Friday, April 20, 2018
John Sturges: Bad Day at Black Rock
Elia Kazan: East of Eden
Delbert Mann: Marty (winner)
Joshua Logan: Picnic
David Lean: Summertime
Thursday, April 19, 2018
Format: DVD from DeKalb Public Library on various players.
As I get closer and closer to finishing up the Oscar lists I have set for myself, each movie I watch brings up a particular question: why have I not watched this one yet? For some, it comes down to availability. For others, it’s more about the film’s subject matter. There are some films I just don’t want to watch because of what they’re about. Rabbit Hole is about parents who lost their four-year-old son in a terrible accident. This is precisely why I haven’t seen it until tonight.
I don’t like stories involving the very real grief of losing a child. I mind it far less when this is attached to a horror movie because of the inherent unreality of that situation. With a realistic story involving a child’s death, I end up feeling a lot more vulnerable as a parent. I end up watching films like Rabbit Hole rocking back and forth in my seat. As good as the movie might turn out to be, I know I’m in for a rough ride. At least Rabbit Hole has the decency to not have us live through the child’s actual death. The movie starts eight months after the accident.
Wednesday, April 18, 2018
Format: DVD from DeKalb Public Library on laptop.
When you talk about great silent films, there are a few names that are going to pop up right away. Nosferatu might not be the first film named, but it’s likely to be one of the first five and almost certainly one of the first ten. Shadow of the Vampire explores the making of Murnau’s film with a very interesting twist. In this version, we have a real vampire to give the film a particular authenticity.
That’s the high concept of Shadow of the Vampire: Murnau’s classic vampire film was made with a real vampire who called himself Max Schreck. It’s a great idea, actually a little surprising that no one thought of it before this. Schreck’s costume as the nosferatu Count Orlock is so strange and otherworldly that it almost makes sense that it truly was an undead creature. The film shifts between the filming of Nosferatu and the cast and crew, shifting from the sepia-toned world of the movie to color as appropriate. Whenever we are in the world of the movie within the movie, it’s made abundantly clear by this small but effective artifice.
Monday, April 16, 2018
All This, and Heaven Too
The Grapes of Wrath
The Great Dictator
The Long Voyage Home
The Philadelphia Story
Sunday, April 15, 2018
Format: DVD from NetFlix on The New Portable.
Going into Three Billboards Outside Ebbing, Missouri (hereafter called simple Three Billboards to save space), I knew only a couple of things. I knew first that it won a couple of Oscars in acting categories. I also knew that of the Best Picture nominees, it was probably the most controversial one. A lot of people really liked it; some people didn’t. What makes this different from normal is that the people who didn’t like Three Billboards really didn’t like it. There wasn’t a great deal of casual dislike for it is what I’m saying, at least in my experience.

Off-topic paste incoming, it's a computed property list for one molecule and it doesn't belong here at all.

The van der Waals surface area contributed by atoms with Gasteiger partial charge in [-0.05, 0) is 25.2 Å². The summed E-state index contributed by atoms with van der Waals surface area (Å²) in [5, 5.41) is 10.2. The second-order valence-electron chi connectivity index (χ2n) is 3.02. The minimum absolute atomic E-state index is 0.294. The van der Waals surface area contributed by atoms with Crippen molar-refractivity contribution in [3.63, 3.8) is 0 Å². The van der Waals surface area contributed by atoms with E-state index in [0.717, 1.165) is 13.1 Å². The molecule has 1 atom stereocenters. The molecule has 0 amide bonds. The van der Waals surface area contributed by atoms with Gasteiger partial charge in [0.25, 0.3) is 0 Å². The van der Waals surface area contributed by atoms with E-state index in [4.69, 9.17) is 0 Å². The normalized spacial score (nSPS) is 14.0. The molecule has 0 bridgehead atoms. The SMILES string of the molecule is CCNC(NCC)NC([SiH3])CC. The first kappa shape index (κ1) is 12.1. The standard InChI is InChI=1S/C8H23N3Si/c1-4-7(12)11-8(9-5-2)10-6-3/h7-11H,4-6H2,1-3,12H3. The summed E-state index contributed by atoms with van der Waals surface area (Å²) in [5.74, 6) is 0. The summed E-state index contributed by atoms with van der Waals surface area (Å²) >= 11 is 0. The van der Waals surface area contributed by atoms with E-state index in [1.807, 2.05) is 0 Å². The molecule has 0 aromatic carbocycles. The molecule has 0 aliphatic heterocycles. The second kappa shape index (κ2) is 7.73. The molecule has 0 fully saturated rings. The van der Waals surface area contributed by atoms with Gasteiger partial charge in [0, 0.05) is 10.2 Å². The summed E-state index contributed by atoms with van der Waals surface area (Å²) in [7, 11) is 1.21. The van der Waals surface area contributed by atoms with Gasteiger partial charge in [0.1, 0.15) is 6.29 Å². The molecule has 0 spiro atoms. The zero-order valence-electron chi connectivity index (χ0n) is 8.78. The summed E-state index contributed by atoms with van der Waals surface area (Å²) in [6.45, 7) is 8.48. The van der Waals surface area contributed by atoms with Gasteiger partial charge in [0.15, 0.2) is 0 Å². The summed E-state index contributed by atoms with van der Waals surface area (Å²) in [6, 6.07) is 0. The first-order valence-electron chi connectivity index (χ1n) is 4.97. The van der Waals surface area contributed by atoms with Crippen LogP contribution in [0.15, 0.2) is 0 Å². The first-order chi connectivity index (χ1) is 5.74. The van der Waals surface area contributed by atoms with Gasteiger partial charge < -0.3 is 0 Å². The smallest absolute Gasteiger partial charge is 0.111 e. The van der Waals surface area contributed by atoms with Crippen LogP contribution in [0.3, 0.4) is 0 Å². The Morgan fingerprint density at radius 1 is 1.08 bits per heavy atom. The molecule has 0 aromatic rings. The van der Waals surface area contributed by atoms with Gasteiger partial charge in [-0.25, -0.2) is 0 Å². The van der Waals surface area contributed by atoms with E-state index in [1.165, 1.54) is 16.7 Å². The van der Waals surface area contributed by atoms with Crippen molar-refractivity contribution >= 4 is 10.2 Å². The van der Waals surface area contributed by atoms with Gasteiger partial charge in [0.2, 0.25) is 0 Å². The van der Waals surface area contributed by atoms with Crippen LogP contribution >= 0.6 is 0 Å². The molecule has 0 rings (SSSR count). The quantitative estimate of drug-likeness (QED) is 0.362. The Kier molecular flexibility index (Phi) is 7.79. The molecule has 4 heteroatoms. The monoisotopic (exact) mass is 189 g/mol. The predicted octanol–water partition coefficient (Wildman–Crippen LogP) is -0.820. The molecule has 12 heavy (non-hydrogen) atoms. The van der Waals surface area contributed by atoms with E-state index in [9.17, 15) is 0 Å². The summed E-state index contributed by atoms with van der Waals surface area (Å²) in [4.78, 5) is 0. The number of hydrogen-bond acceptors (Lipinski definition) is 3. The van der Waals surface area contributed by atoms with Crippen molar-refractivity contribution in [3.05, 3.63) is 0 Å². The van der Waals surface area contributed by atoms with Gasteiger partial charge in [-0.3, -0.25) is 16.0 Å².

Having now seen it, I find myself in the position of seeing both sides. I understand why people like it as much as they seem to (the overwhelming ratings on Letterboxd are four and four-and-a-half stars). I also understand why there are people who are upset by it. Three Billboards is a movie that has grand pretensions and lives up to most of them. It’s also a film that is deeply flawed in serious ways.
Saturday, April 14, 2018
Format: DVD from Northern Illinois University Founders Memorial Library on various players.
I’m not sure what it is about an epic that makes me a little bit cockeyed going in. Sure, there are epic films that I love. Lawrence of Arabia, for instance, is a true classic, and I’m a huge fan of The Bridge on the River Kwai. But many epics seem to get to that point by some means of unnecessary bloating and padding. You may also notice that the two epics I’ve said I’m a fan of are specifically epics that have no real romance plot or subplot. That’s important, because the romance often seems to be the padding of choice. That’s certainly the case with Indochine.
In fact, Indochine is one of those epics that is essentially a romance set against a huge story. We’re going to get the romance that we (evidently) crave set against the full sweep of history, where the world is changing dramatically and our star-crossed lovers are caught up in those changes and both pushed together and pulled apart by forced beyond their control. I’m not saying anything here that you haven’t seen at least a dozen times. The difference is that this time, that story is happening in what used to be called Indochina (essentially Vietnam, Cambodia, and Laos) and it’s going to be in French.